Wednesday, January 27, 2016

Hida-Takayama: In Which I Fell In Love with Japan's Countryside

Hida-Takayama in Gifu Prefecture may not be as famous as other cities like Tokyo, Kyoto or Osaka but when I learned that it's still a traditional city, I got intrigued and decided to make it my first stop during my October 2015 trip.

I flew to Nagoya Airport because it's the closest major airport to Hida-Takayama and there's a direct connection from Manila. From Nagoya Airport, I took the Meitetsu Line to Nagoya Station (~1 hour, JPY870). There are no more trains to Hida-Takayama in the evening so I booked a hostel in Nagoya prior to coming to Japan. I got a dorm bed in Glocal Nagoya Backpackers, which is within walking distance from Nagoya Station, for JPY3240 for one night. That hostel had really soft beds and warm comforters so I slept comfortably!

The next morning, I got my JR Pass exchanged and then took the JR Wide View Hida Limited Express to Takayama Station. I didn't sleep throughout the 2.5-hour trip because the countryside views were amazing.

It's a dam! These are things I studied in university so I'm pretty fascinated by them

It's also possible to take a bus to Takayama from Nagoya. Travel time is roughly the same as the limited express but the bus fare is only around JPY3000 while the limited express costs around JPY6000. I took the train, however, because I had a JR Pass with me.

I arrived in Takayama Station at noon and walked to my hostel (J-Hoppers Takayama). Hida-Takayama is a small city and most sights can be reached by foot. After settling at my hostel, I went to the Old Town area.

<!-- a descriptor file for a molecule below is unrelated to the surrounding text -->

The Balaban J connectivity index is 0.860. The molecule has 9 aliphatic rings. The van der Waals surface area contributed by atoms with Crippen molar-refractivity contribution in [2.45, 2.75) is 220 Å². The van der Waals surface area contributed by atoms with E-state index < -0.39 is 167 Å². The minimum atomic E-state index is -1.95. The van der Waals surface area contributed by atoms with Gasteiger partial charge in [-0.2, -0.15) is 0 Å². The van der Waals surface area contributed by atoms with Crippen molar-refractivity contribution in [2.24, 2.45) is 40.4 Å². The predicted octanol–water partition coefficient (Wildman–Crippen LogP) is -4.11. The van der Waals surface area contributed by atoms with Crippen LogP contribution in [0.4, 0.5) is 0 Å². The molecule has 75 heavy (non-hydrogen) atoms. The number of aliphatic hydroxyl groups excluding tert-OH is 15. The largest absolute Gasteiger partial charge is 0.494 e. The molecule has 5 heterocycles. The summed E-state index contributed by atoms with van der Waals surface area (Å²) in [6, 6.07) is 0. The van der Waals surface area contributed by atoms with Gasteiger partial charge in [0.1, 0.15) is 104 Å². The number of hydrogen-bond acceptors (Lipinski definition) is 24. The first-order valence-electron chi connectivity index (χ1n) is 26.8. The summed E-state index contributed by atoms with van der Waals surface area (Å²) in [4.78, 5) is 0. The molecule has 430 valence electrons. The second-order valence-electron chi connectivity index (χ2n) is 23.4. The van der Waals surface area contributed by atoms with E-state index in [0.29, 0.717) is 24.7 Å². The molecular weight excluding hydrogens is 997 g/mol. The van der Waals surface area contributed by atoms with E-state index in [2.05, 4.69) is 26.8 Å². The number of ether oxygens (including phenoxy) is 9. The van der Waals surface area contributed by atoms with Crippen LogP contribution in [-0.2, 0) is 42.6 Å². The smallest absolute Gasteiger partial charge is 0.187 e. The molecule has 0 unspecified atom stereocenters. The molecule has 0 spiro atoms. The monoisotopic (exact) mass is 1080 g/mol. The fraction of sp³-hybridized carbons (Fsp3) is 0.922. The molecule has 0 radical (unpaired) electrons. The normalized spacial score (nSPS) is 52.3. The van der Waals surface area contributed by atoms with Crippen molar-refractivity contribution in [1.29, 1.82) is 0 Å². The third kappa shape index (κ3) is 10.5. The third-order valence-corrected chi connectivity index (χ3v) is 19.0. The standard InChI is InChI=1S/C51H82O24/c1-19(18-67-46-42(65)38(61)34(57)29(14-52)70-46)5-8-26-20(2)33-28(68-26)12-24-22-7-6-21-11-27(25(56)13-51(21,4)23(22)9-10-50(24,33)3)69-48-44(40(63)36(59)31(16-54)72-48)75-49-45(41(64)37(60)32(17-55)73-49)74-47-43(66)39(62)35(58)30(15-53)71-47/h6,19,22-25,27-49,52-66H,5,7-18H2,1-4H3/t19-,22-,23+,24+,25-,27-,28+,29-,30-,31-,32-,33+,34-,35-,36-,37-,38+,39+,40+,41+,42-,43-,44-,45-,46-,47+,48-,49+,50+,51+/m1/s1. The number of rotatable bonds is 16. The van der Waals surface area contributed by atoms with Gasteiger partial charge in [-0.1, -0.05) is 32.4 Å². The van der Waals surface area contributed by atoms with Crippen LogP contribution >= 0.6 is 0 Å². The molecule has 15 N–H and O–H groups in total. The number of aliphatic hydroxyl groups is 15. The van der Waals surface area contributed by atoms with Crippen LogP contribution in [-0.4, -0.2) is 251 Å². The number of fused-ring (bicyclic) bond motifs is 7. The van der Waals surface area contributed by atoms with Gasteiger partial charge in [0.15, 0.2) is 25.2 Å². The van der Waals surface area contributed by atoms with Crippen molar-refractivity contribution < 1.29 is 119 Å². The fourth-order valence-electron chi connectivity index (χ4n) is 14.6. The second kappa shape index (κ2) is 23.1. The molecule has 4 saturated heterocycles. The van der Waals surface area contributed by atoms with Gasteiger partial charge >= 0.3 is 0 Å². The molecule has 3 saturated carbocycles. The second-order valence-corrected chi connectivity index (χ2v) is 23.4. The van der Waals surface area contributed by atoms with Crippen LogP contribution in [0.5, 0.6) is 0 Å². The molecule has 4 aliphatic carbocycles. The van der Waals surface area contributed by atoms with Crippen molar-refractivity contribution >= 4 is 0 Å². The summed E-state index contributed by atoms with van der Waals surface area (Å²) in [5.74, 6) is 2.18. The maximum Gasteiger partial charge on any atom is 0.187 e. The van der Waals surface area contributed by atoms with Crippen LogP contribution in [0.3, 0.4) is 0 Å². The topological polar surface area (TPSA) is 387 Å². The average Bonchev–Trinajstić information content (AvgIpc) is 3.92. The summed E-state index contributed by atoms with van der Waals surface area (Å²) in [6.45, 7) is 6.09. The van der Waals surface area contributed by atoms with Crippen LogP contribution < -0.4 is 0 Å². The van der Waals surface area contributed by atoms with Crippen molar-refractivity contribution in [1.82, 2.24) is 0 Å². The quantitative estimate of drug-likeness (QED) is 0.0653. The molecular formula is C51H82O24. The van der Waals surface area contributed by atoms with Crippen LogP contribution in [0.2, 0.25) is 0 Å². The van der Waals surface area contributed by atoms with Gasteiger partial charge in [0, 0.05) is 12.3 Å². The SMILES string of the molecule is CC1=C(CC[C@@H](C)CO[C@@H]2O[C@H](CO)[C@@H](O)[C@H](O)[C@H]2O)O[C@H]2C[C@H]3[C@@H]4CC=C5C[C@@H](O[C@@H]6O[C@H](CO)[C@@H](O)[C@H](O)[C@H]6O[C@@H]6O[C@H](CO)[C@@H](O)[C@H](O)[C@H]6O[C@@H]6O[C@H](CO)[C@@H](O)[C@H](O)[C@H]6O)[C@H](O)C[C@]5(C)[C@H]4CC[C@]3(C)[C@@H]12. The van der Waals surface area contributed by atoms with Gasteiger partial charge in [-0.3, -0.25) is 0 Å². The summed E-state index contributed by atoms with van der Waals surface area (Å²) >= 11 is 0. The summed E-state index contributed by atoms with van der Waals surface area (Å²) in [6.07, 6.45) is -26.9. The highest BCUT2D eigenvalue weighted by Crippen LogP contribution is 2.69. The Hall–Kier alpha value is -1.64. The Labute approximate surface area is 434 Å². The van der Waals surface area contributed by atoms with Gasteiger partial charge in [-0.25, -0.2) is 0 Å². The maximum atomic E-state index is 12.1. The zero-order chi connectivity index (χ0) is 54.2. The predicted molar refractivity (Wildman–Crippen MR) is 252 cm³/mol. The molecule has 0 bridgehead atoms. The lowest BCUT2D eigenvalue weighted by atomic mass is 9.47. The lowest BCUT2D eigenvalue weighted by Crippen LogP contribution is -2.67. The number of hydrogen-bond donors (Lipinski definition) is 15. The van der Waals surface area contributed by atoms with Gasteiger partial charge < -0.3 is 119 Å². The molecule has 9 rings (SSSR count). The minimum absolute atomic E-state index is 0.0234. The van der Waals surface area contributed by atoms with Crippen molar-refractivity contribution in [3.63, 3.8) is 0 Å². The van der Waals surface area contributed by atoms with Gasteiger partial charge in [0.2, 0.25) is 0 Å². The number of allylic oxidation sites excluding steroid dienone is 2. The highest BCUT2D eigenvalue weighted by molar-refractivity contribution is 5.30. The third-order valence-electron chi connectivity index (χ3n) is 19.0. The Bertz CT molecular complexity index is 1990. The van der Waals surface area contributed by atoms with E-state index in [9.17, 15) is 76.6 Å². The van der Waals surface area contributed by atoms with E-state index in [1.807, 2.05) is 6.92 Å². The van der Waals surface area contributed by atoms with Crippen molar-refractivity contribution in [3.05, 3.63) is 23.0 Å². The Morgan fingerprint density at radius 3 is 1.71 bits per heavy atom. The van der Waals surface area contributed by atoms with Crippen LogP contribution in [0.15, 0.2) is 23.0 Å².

This is Takayama Jinya. It's a former government building with many different rooms inside. It now functions as a museum and is open to the public. You take your shoes off before entering and carry them in a plastic bag given at the entrance. Some people may think it's a hassle but I love walking on tatami mats and wooden floors without shoes so I enjoyed it.


Pardon the selfie. It's not easy taking photos of yourself when you're traveling alone lol.


Afterwards, I walked around the Old Town where various shops selling Japanese products are located. I didn't buy anything but it was enjoyable just looking around.

It was raining lightly that afternoon and it was pretty cold. I went inside a nikuman shop that had a stove heater and bought a nikuman (meat buns) filled with Hida beef. Hida beef or Hida-gyu is actually a famous kind of beef in Japan (i.e. wagyu).

Ramune (Japanese soda with an interesting bottle design, JPY150) and Hida gyunikuman (JPY450)

And then I resumed my walking.

In the evening, I went to a restaurant and had Hida beef for dinner.

JPY2600. I don't normally spend that much for food but I just had to try the Hida beef.
It was a Sunday but you see in the photos that there's not a lot of people in Hida-Takayama. Later, I will learn that while the famous Kyoto is also a very beautiful traditional Japanese city, it's brimming with tourists, which kinda spoils the fun. I enjoyed Hida-Takayama because even though it's not exactly "off the beaten path", I can immerse myself in traditional Japanese culture minus the crowds. It's very accessible and easy to navigate plus the food is really good! It was only the first day of my trip but I found myself in love with Japan's countryside.

Unlike the big cities, there may not be as much to do in Hida-Takayama but it makes an ideal base for day trips to other beautiful places like Kamikochi, Shirakawa-go, Okuhida (hot springs), and Gero Onsen. I personally went on day trips to Shirakawa-go and Kamikochi and I will write about them next!

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